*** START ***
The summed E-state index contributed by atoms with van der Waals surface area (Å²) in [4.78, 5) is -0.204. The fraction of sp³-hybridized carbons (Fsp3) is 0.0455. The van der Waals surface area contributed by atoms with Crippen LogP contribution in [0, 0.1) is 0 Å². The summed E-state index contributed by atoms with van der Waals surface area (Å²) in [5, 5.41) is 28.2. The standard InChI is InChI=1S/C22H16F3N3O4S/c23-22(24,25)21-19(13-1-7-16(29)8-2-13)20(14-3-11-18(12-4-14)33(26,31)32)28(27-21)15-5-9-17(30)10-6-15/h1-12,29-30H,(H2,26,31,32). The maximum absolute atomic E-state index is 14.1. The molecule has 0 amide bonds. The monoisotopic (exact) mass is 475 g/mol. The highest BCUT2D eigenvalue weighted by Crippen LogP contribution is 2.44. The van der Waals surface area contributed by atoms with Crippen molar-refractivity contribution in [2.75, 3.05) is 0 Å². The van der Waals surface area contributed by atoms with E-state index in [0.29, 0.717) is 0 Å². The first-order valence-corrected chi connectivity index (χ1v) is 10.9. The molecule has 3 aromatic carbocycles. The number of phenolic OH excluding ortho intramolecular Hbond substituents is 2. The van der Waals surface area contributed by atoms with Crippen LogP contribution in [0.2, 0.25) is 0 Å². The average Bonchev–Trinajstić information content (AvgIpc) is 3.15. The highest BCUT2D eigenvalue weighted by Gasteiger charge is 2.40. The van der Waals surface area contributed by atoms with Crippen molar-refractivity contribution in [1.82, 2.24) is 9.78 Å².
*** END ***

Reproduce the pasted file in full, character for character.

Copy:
The summed E-state index contributed by atoms with van der Waals surface area (Å²) in [4.78, 5) is -0.204. The fraction of sp³-hybridized carbons (Fsp3) is 0.0455. The van der Waals surface area contributed by atoms with Crippen LogP contribution in [0, 0.1) is 0 Å². The summed E-state index contributed by atoms with van der Waals surface area (Å²) in [5, 5.41) is 28.2. The standard InChI is InChI=1S/C22H16F3N3O4S/c23-22(24,25)21-19(13-1-7-16(29)8-2-13)20(14-3-11-18(12-4-14)33(26,31)32)28(27-21)15-5-9-17(30)10-6-15/h1-12,29-30H,(H2,26,31,32). The maximum absolute atomic E-state index is 14.1. The molecule has 0 amide bonds. The monoisotopic (exact) mass is 475 g/mol. The highest BCUT2D eigenvalue weighted by Crippen LogP contribution is 2.44. The van der Waals surface area contributed by atoms with Crippen molar-refractivity contribution in [2.75, 3.05) is 0 Å². The van der Waals surface area contributed by atoms with E-state index in [0.29, 0.717) is 0 Å². The first-order valence-corrected chi connectivity index (χ1v) is 10.9. The molecule has 3 aromatic carbocycles. The number of phenolic OH excluding ortho intramolecular Hbond substituents is 2. The van der Waals surface area contributed by atoms with Crippen LogP contribution in [0.2, 0.25) is 0 Å². The average Bonchev–Trinajstić information content (AvgIpc) is 3.15. The highest BCUT2D eigenvalue weighted by Gasteiger charge is 2.40. The van der Waals surface area contributed by atoms with Crippen molar-refractivity contribution in [1.82, 2.24) is 9.78 Å².